Communication and Marketing Solutions from Xerox manage the way enterprises share information with their customers during each phase of the customer lifecycle. The objective here is to improve customer interaction and better customer experience.

With the addition of new services to its Communication and Marketing solutions Xerox now offers services in document publishing, collateral management, demand generation, inbound and outbound digital transformation, multichannel communications and transactional print and mail.

Enhancements to Xerox Document Transaction Processing Services will help large enterprise customers digitize, capture, process and analyze data and include services to digitize legacy files, accounts payable and health records management.

Xerox is now officially two companies. Last month, the board of directors of the printing and document management giant approved the financial terms of the split, which was announced in January.

The two companies will start trading as separate entities on the New York stock exchange early next year.

Dropbox, Symantec Partner for File Sharing Security

One of the most commonly reported criticisms about file sync and sharing applications is that they are not secure enough for enterprise use. These apps have also suffered because of concerns about their unmonitored use by workers to transfer information from one department to another, or even to contacts working outside the enterprise firewall.

Needless to say, for vendors like San Francisco-based Dropbox, this is a real problem. To help manage this, Dropbox recently announced it has brought security specialist Symantec into the Dropbox Partner Network.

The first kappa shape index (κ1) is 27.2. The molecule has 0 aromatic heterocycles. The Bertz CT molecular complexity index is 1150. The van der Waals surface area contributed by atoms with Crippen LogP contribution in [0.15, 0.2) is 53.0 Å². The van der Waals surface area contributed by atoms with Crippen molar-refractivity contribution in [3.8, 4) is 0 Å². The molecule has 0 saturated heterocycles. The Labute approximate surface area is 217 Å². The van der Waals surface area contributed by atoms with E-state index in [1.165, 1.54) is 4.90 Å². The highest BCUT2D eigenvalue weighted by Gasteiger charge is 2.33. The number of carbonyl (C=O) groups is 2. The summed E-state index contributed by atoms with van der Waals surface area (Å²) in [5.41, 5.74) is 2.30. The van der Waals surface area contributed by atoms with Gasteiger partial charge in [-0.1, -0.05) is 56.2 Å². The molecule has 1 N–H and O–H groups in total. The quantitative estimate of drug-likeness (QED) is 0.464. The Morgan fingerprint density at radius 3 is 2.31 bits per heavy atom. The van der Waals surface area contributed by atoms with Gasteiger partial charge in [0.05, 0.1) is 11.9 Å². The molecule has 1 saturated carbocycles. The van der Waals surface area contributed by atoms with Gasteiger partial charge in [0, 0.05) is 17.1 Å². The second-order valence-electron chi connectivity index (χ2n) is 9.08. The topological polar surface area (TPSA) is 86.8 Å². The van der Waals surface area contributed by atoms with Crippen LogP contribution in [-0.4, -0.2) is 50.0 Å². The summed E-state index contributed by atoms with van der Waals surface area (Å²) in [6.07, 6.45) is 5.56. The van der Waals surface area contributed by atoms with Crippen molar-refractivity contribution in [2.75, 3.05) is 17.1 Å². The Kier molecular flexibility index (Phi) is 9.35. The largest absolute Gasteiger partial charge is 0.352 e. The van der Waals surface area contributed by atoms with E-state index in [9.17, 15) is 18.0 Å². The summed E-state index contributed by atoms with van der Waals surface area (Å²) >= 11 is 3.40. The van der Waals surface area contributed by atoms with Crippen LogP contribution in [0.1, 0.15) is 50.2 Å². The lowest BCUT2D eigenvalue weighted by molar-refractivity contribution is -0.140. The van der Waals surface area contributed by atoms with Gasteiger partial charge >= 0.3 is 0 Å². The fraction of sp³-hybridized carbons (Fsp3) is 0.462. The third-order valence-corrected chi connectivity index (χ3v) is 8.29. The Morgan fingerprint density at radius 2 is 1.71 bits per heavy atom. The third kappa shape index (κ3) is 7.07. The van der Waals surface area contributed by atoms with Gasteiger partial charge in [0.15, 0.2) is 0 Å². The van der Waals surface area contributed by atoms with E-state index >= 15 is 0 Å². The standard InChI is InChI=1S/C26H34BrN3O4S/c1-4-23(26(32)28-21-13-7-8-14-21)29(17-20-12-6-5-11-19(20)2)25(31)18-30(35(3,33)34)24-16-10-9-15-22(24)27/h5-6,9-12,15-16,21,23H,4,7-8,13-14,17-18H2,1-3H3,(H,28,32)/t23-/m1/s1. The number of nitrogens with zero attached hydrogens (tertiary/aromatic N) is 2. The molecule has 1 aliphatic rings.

Dropbox will now use applications from Mountain View, Calif.-based Symantec to address issues around document and content access and offer data loss prevention integration enabling customers to better monitor and protect sensitive documents stored in Dropbox

The integrated solution offers visibility and control over all sensitive content that users upload, store, and share via the cloud. It also protects confidential information through all stages of its lifecycle, anywhere and everywhere it travels.

In a related announcement, Dropbox is also offering customers a new set of security partner-enabled capabilities with Barracuda Networks, Netskope and Skyhigh Networks along with Symantec.

Cabinet’s v2.0 New Mobile App

Madison, Ala.-based Cabinet Document Management Solutions has upgraded its mobile app to v 2.0. The document management software and workflow solutions vendor now offers its document management functionality to iOS, Android or Windows 10 operating systems enabling users of any of these systems to locate and access documents stored in Cabinet SAFE

Using the mobile app v2.0 users will also be able to edit documents and folders, create new folders, email documents, and create or import new documents including photos.

“When we decided to bring Cabinet into the mobile world, we wanted to give users the ability to access their documents anywhere. But we quickly learned that wasn’t enough," Abe Niedzwiecki, president of Cabinet said in a statement.